Feb 19, 2014
429
2
So not Logic Switching causing Overshoot voltages?

Only Physical Manual Switches do this?

So it's the Internal poles and wafer that is causing the inductance and capacitance? overshoot voltage?

16. ### BillB3857 Senior Member

Feb 28, 2009
2,402
348
Anything that causes voltage or current to change quickly cause it.

17. ### Wendy Moderator

Mar 24, 2008
20,772
2,540
Resonance, like capacitance and inductance, exists because of physical layout and components. Even printed circuit board leads are components. These are all physical characteristics.

Signals react to components. They do not create anything but electrical activity. Why is this a hard concept for you?

You have been accused of trolling. You have claimed to be a high level tech, while asking questions whose answers I knew at 13 years old. This is OK, we allow beginners questions, but you don't seem to get how low level some of these questions truly are.

That's OK, you are in my home. I will answer each and all your questions to the best of my ability, but I will point out when you are repeating yourself, such as now.

Just curious, do you ever build electronic projects? I personally consider it great fun, and have learned a lot doing so.

18. ### MrChips Moderator

Oct 2, 2009
12,625
3,451
You are ignoring one very important design feature of logic outputs.

All components have capacitance. Capacitance has the ability to store charge.

The outputs of logic gates are commonly designed with two switching transistors in a push-pull arrangement known as "totem-pole" outputs. The capacitance at the output is critical in achieving high switching speeds. High capacitance slows down the transition speeds of logic outputs.

The output switching transistors in a totem-pole arrangement operate in complimentary fashion. When one switch is open the other one is closed.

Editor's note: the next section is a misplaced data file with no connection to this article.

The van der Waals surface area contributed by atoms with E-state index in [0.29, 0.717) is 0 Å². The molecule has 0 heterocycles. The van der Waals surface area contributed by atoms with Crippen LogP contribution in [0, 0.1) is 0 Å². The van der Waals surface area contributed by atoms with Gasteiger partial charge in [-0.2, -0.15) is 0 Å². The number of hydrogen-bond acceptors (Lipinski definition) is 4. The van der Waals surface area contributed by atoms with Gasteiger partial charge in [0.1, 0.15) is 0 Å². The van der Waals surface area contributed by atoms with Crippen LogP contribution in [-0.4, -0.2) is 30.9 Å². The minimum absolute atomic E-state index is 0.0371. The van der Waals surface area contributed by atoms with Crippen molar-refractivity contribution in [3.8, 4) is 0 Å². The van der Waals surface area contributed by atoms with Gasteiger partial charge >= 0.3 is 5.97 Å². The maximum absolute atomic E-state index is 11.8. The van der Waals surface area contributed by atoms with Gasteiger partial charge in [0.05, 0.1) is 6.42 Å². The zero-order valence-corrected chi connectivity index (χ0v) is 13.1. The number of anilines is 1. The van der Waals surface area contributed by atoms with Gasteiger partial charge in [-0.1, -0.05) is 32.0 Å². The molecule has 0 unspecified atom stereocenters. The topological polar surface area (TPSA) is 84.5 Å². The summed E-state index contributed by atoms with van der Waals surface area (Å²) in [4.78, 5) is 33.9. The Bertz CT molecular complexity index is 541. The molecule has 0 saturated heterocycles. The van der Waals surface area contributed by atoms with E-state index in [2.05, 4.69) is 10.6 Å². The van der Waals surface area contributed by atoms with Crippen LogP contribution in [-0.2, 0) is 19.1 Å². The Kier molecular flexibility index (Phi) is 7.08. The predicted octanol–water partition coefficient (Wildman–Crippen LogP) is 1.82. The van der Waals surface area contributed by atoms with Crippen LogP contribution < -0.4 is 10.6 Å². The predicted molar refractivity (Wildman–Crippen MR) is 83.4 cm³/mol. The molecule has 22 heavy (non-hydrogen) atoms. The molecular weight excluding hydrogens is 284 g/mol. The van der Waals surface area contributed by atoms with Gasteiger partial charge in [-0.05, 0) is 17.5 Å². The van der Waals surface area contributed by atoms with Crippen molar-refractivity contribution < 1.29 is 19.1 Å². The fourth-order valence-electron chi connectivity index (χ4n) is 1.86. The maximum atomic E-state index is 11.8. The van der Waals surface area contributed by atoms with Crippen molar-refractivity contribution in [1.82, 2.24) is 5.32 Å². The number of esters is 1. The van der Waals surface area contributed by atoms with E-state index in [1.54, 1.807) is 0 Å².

If the switches operate in "break-before-make" mode the output capacitance causes the logic output to linger and thus slows down the signal.

In order to speed up the switching of the logic output, the switches are designed to "make-before-break". This creates a temporary short across the power supply rails, increases the current flow and reduces the switching time.

However, there is an adverse consequence of having high switching speeds. The "make-before-break" creates a temporary short across the power supply rails and increases the supply current. This creates a problem called "ground bounce" and supply glitches. In other words, the supply rail will experience a momentary dip in voltage while the ground will experience a momentary rise.

This is a particularly significant problem with byte-wide bus drivers when all eight bits can be expected to switch simultaneously in the same direction occasionally, from logic low-to-high or logic high-to-low.

For this reason, placing a 0.1μF capacitor across the power supply pins is mandatory for all types of logic circuits.

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19. ### DexterMccoy Thread Starter New Member

Feb 19, 2014
429
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So this doesn't have any TTL or CMOS logic switching overshoot voltage?

So this creates the overshoot voltage during TTL and CMOS logic switching?

20. ### DexterMccoy Thread Starter New Member

Feb 19, 2014
429
2
Mr. Chips I'm really confused

Are you saying that inside , internally inside the TTL or CMOS logic chips it is either switching make before break or break before make?

Cause the TTL and CMOS internally switching causes transients to get bleed into the power rails if you don't add decoupling caps